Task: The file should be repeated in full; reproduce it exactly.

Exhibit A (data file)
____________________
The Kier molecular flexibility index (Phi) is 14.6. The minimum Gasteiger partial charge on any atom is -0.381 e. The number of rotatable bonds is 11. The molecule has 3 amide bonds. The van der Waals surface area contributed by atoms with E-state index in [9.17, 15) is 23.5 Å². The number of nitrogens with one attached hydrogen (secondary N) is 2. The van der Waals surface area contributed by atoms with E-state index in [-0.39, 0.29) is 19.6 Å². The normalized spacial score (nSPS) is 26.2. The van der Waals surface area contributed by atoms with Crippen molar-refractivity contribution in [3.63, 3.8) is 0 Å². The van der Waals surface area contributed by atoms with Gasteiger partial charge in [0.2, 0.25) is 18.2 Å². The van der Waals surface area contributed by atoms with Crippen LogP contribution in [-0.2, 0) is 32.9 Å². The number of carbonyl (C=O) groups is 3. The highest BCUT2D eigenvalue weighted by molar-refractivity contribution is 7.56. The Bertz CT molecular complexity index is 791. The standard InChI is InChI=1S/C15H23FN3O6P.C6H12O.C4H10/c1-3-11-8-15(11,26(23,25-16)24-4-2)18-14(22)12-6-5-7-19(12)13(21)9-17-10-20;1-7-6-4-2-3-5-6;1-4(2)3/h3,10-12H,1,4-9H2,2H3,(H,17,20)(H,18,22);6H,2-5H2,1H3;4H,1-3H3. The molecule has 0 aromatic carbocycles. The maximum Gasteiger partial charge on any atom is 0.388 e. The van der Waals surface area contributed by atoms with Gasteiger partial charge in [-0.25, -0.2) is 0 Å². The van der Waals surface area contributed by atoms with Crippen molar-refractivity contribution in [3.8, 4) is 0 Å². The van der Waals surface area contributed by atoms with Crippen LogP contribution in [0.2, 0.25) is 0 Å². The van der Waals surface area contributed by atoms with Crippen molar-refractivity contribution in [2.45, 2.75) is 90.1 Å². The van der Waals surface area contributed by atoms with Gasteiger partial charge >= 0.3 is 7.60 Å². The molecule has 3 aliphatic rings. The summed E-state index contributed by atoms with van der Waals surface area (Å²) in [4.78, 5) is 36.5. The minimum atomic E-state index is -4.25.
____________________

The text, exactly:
The Kier molecular flexibility index (Phi) is 14.6. The minimum Gasteiger partial charge on any atom is -0.381 e. The number of rotatable bonds is 11. The molecule has 3 amide bonds. The van der Waals surface area contributed by atoms with E-state index in [9.17, 15) is 23.5 Å². The number of nitrogens with one attached hydrogen (secondary N) is 2. The van der Waals surface area contributed by atoms with E-state index in [-0.39, 0.29) is 19.6 Å². The normalized spacial score (nSPS) is 26.2. The van der Waals surface area contributed by atoms with Crippen molar-refractivity contribution in [3.63, 3.8) is 0 Å². The van der Waals surface area contributed by atoms with Gasteiger partial charge in [0.2, 0.25) is 18.2 Å². The van der Waals surface area contributed by atoms with Crippen LogP contribution in [-0.2, 0) is 32.9 Å². The number of carbonyl (C=O) groups is 3. The highest BCUT2D eigenvalue weighted by molar-refractivity contribution is 7.56. The Bertz CT molecular complexity index is 791. The standard InChI is InChI=1S/C15H23FN3O6P.C6H12O.C4H10/c1-3-11-8-15(11,26(23,25-16)24-4-2)18-14(22)12-6-5-7-19(12)13(21)9-17-10-20;1-7-6-4-2-3-5-6;1-4(2)3/h3,10-12H,1,4-9H2,2H3,(H,17,20)(H,18,22);6H,2-5H2,1H3;4H,1-3H3. The molecule has 0 aromatic carbocycles. The maximum Gasteiger partial charge on any atom is 0.388 e. The van der Waals surface area contributed by atoms with Gasteiger partial charge in [-0.25, -0.2) is 0 Å². The van der Waals surface area contributed by atoms with Crippen molar-refractivity contribution in [3.8, 4) is 0 Å². The van der Waals surface area contributed by atoms with Crippen LogP contribution in [0.2, 0.25) is 0 Å². The van der Waals surface area contributed by atoms with Crippen molar-refractivity contribution in [2.45, 2.75) is 90.1 Å². The van der Waals surface area contributed by atoms with Gasteiger partial charge >= 0.3 is 7.60 Å². The molecule has 3 aliphatic rings. The summed E-state index contributed by atoms with van der Waals surface area (Å²) in [4.78, 5) is 36.5. The minimum atomic E-state index is -4.25.